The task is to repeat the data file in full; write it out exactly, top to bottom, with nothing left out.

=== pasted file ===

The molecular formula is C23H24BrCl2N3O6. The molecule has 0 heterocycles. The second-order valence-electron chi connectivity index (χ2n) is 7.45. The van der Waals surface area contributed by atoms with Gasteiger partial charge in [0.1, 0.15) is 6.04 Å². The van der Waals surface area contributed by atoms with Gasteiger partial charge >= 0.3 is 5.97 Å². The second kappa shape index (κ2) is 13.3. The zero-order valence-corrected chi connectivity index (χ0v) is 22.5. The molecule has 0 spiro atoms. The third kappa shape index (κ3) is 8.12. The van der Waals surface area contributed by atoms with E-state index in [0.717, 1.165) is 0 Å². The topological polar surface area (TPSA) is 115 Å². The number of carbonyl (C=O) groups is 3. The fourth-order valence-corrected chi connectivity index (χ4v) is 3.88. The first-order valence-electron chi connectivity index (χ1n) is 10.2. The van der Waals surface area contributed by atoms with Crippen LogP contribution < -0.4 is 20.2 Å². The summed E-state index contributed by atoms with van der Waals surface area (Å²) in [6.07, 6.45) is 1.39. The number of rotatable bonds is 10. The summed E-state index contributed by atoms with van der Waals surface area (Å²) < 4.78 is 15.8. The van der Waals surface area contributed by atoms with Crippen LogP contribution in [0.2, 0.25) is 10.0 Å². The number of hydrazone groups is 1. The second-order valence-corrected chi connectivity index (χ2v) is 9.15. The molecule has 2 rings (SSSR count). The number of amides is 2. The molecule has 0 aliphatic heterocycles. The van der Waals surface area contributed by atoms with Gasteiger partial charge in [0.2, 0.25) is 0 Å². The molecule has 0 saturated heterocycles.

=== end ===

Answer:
The molecular formula is C23H24BrCl2N3O6. The molecule has 0 heterocycles. The second-order valence-electron chi connectivity index (χ2n) is 7.45. The van der Waals surface area contributed by atoms with Gasteiger partial charge in [0.1, 0.15) is 6.04 Å². The van der Waals surface area contributed by atoms with Gasteiger partial charge >= 0.3 is 5.97 Å². The second kappa shape index (κ2) is 13.3. The zero-order valence-corrected chi connectivity index (χ0v) is 22.5. The molecule has 0 spiro atoms. The third kappa shape index (κ3) is 8.12. The van der Waals surface area contributed by atoms with E-state index in [0.717, 1.165) is 0 Å². The topological polar surface area (TPSA) is 115 Å². The number of carbonyl (C=O) groups is 3. The fourth-order valence-corrected chi connectivity index (χ4v) is 3.88. The first-order valence-electron chi connectivity index (χ1n) is 10.2. The van der Waals surface area contributed by atoms with Crippen LogP contribution < -0.4 is 20.2 Å². The summed E-state index contributed by atoms with van der Waals surface area (Å²) in [6.07, 6.45) is 1.39. The number of rotatable bonds is 10. The summed E-state index contributed by atoms with van der Waals surface area (Å²) < 4.78 is 15.8. The van der Waals surface area contributed by atoms with Crippen LogP contribution in [0.2, 0.25) is 10.0 Å². The number of hydrazone groups is 1. The second-order valence-corrected chi connectivity index (χ2v) is 9.15. The molecule has 2 rings (SSSR count). The number of amides is 2. The molecule has 0 aliphatic heterocycles. The van der Waals surface area contributed by atoms with Gasteiger partial charge in [0.2, 0.25) is 0 Å². The molecule has 0 saturated heterocycles.